How do we move forward? Evaluate the entire process, beginning with contract entry and ending with the completion of services, while providing a feedback mechanism on services rendered. The firm owner and/or manager should be able to review the information flow throughout the process. The key element is getting the information to the right people in real time results in better service and more revenue opportunities. The short timeline, number of details and constant changes associated with at-need funeral services requires quick thinking in order to pull off the service without a hitch. Tools that alleviate manual errors and risk in today’s environment require employee intervention, duplication of entry, manipulation of information or manual consolidation of data. This process, as it stands today, increases the chance of error, handcuffs accounting and management processes with manual effort resulting in adjustments. The future will demand better business execution, while maintaining accountability of data and process. In order to step into the next generation, an overall automated approach is needed. Let’s understand the forecast. As stated earlier, the death rate is projected to increase to 9.8 per thousand in 2050 to an annual number of deaths of 3,952,000 by 2050. This increase will add a growing number of deaths annually, capping around 1,548,000 by 2050. Revenue for this new growth phase should increase profitability. However, historical data is showing an increase in cremations versus traditional burials which will reduce the dollar per call rate significantly. A firm with these metrics will have to process the increased throughput in order to maintain the profit quota. Without tools to automate, store and process information the risk associated with service delivery increases as volume increases. A single automated platform will give the firm owner and current employees the ability to handle the increased volume without sacrificing the level of service.

The death care service industry needs to move toward a total outsourced service provider. This solution allows for a single point of contact for the firm owner providing the following services/activities: accounting services, information technology (network assist and equipment leasing), human resources (payroll and benefits), contract entry (pre-need and at-need), resource planning, inventory management, customer communication (web-sites and email), customer service (lead generation, aftercare forms, literature creation and family follow-up surveys) and financial reporting. Although many of these services are available from individual providers, the business owner must piece together the various vendors and solutions. The resulting solution is often incomplete and most systems do not share data, causing extra manual effort and reduced access to information. The technology now exists for one provider to offer a comprehensive, integrated set of services. With these advancements in technology, the death care industry can expect to utilize this kind of service that has been available to other industries for some time. Managers’ concerns about adopting this kind of automated technology are a real challenge. Service providers must be equipped to handle inputs from firm owners and implement the technology with little or no interruption to the business. The major contributing factor will be accomplishing this level of services at a reduced cost and enabling the firm owner to capture previously consumed profit. Migration to the next generation of operating technology will benefit the death care industry in various areas; process integrity, identification and accountability, functional reporting and secure means to control the firm’s operations. Automation of business practices utilizing technology will provide the foundation for success. In the future, acceptance of technology should be met with optimism, owners and managers should embrace change, if not, they will be unable to adapt to the demanding market ahead, diminishing the level of service to the family.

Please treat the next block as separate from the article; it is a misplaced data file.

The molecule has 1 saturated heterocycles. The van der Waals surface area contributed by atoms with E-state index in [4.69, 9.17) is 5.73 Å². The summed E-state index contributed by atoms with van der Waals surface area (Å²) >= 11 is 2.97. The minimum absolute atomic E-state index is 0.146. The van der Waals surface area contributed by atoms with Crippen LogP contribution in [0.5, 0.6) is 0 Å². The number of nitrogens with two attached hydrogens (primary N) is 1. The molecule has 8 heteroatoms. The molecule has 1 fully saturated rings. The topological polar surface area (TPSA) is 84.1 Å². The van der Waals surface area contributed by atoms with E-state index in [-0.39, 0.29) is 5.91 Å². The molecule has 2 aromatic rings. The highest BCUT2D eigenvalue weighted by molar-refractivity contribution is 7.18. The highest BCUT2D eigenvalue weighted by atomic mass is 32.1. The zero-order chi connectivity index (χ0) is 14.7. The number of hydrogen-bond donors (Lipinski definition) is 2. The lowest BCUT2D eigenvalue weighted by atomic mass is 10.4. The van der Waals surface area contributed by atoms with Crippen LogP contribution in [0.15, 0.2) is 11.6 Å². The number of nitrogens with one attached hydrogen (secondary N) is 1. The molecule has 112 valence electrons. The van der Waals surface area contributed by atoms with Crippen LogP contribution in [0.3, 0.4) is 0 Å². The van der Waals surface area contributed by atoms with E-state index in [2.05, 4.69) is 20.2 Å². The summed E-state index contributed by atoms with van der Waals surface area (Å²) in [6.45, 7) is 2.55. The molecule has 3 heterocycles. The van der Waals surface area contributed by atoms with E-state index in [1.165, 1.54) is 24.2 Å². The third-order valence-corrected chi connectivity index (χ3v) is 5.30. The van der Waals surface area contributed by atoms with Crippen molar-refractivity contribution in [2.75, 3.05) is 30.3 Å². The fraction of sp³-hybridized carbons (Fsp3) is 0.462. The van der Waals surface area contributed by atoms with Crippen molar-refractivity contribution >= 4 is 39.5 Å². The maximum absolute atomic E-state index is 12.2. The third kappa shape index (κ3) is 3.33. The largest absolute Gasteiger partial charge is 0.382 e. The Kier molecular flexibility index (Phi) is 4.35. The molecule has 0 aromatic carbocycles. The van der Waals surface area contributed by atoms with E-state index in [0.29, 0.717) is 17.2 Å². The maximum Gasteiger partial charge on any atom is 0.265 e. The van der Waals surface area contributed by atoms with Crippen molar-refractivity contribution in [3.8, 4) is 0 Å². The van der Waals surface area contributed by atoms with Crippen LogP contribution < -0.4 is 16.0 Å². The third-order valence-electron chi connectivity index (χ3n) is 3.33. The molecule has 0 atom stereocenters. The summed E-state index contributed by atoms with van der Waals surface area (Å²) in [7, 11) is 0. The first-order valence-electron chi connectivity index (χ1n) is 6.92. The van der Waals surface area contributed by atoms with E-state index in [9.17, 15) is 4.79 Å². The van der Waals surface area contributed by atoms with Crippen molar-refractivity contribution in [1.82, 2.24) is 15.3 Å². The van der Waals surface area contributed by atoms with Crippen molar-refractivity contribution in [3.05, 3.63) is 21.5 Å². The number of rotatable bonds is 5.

For an industry dedicated to unparalleled personalized service to the families, the future is automation.

James Vandevere
President and CEO
Ionic Services, Inc.